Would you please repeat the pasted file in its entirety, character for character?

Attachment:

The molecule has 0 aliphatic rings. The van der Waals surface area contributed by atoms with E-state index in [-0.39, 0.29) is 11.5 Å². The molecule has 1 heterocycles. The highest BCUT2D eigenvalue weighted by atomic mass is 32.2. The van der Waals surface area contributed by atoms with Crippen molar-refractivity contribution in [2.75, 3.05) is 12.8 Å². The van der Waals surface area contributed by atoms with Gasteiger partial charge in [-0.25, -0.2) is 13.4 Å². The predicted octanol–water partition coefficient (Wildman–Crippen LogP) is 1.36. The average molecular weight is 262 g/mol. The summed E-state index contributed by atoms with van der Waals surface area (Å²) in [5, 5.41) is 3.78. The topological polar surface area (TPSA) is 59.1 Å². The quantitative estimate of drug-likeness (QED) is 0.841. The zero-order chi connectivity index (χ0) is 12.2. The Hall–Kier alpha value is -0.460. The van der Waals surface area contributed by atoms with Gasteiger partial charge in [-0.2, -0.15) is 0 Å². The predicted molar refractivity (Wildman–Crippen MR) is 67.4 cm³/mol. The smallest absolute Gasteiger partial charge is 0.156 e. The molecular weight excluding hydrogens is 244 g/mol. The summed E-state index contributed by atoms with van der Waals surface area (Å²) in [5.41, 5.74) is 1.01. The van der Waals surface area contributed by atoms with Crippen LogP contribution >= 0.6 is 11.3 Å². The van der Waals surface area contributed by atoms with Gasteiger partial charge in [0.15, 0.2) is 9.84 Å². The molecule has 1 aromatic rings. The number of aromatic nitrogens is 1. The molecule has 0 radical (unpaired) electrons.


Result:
The molecule has 0 aliphatic rings. The van der Waals surface area contributed by atoms with E-state index in [-0.39, 0.29) is 11.5 Å². The molecule has 1 heterocycles. The highest BCUT2D eigenvalue weighted by atomic mass is 32.2. The van der Waals surface area contributed by atoms with Crippen molar-refractivity contribution in [2.75, 3.05) is 12.8 Å². The van der Waals surface area contributed by atoms with Gasteiger partial charge in [-0.25, -0.2) is 13.4 Å². The predicted octanol–water partition coefficient (Wildman–Crippen LogP) is 1.36. The average molecular weight is 262 g/mol. The summed E-state index contributed by atoms with van der Waals surface area (Å²) in [5, 5.41) is 3.78. The topological polar surface area (TPSA) is 59.1 Å². The quantitative estimate of drug-likeness (QED) is 0.841. The zero-order chi connectivity index (χ0) is 12.2. The Hall–Kier alpha value is -0.460. The van der Waals surface area contributed by atoms with Gasteiger partial charge in [-0.2, -0.15) is 0 Å². The predicted molar refractivity (Wildman–Crippen MR) is 67.4 cm³/mol. The smallest absolute Gasteiger partial charge is 0.156 e. The molecular weight excluding hydrogens is 244 g/mol. The summed E-state index contributed by atoms with van der Waals surface area (Å²) in [5.41, 5.74) is 1.01. The van der Waals surface area contributed by atoms with Crippen LogP contribution >= 0.6 is 11.3 Å². The van der Waals surface area contributed by atoms with Gasteiger partial charge in [0.15, 0.2) is 9.84 Å². The molecule has 1 aromatic rings. The number of aromatic nitrogens is 1. The molecule has 0 radical (unpaired) electrons.